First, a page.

We read in our parshah, "This is the Torah of the olah-
offering," and, "This is Torah of the minchah-offering." The
Gemara (Menachot 110a) comments: "If one studies the laws of the
olah, it is as if he brought an olah. If one studies the laws of
the minchah, it is as if he brought a minchah."
R' Michel Barenbaum shlita (mashgiach ruchani of Mesivta
Tifereth Jerusalem in New York) writes that one who studies the
laws of the sacrifices gets credit for bringing a sacrifice if
his studies lead him to recognize the seriousness of his sins.
Just as the purpose of bringing a sacrifice is to cause a sinner
to recognize that he deserves to be sacrificed on the altar, so
this is the goal of studying the laws of the sacrifices.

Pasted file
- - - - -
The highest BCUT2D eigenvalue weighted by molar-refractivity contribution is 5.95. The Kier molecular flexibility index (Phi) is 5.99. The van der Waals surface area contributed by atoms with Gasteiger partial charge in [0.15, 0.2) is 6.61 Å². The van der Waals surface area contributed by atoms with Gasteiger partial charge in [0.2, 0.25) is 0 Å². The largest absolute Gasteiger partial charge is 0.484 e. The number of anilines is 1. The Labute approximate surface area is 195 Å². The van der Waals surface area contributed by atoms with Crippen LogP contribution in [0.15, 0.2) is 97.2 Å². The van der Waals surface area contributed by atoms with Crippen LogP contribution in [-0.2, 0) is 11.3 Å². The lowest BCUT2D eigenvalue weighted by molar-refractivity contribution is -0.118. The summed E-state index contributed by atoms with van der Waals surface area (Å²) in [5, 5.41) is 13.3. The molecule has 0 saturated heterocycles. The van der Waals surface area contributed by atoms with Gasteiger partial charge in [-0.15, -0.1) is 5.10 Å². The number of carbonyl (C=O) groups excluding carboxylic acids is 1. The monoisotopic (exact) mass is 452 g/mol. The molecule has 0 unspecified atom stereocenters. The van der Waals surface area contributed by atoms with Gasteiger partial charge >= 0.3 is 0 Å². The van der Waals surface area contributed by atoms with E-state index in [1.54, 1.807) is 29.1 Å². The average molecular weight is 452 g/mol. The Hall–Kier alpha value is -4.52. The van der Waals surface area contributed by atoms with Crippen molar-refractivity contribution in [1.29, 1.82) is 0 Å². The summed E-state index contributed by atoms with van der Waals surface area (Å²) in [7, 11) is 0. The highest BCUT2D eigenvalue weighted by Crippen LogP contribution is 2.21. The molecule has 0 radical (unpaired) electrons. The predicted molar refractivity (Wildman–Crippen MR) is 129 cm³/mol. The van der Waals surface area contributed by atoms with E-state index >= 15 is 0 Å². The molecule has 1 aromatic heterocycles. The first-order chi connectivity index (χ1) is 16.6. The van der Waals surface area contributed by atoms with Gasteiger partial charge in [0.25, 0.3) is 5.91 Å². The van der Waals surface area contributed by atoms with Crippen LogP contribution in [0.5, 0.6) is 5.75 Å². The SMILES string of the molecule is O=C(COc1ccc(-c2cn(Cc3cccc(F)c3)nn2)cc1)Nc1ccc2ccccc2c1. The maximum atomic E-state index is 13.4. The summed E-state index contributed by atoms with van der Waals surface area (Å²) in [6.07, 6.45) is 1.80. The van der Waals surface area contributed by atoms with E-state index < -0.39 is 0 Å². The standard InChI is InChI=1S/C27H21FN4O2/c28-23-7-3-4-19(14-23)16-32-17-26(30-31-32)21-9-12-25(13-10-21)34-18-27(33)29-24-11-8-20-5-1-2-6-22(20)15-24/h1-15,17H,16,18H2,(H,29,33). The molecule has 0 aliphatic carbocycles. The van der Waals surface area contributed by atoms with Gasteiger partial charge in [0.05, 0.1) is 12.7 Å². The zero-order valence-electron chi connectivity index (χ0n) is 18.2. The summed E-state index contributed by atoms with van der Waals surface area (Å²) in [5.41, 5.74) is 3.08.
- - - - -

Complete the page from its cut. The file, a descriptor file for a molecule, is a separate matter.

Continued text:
Once we understand that the goal of a sacrifice is to bring a
person to a certain mental state, we can readily understand the
Sages' teaching (originally said about the korban oleh
ve'yored/the sin-offering that has a fluctuating price depending
upon the net worth of the person who brings it, and later applied
to other halachic contexts): "Whether one brings more or one
brings less, what matters is that he direct his heart to Heaven."
Since the real goal of a sacrifice is to make a person think,
what difference does it make whether his thoughts are inspired by
a large sacrifice or a small one?! (Sichot Mussar p. 167)
"This (zeh) is the offering of Aharon and his sons, which
each shall offer on the day when he is inaugurated . . ."
The midrash comments on this verse: Thus it is written (Tehilim
75:8), "He humbles this (zeh) one and elevates this (zeh) one."
Aharon was humbled by the word "this" when he said (Shemot
32:24), "I threw it [the gold] into the fire and this (zeh) calf
emerged." Likewise, Aharon was elevated by the word "this" [in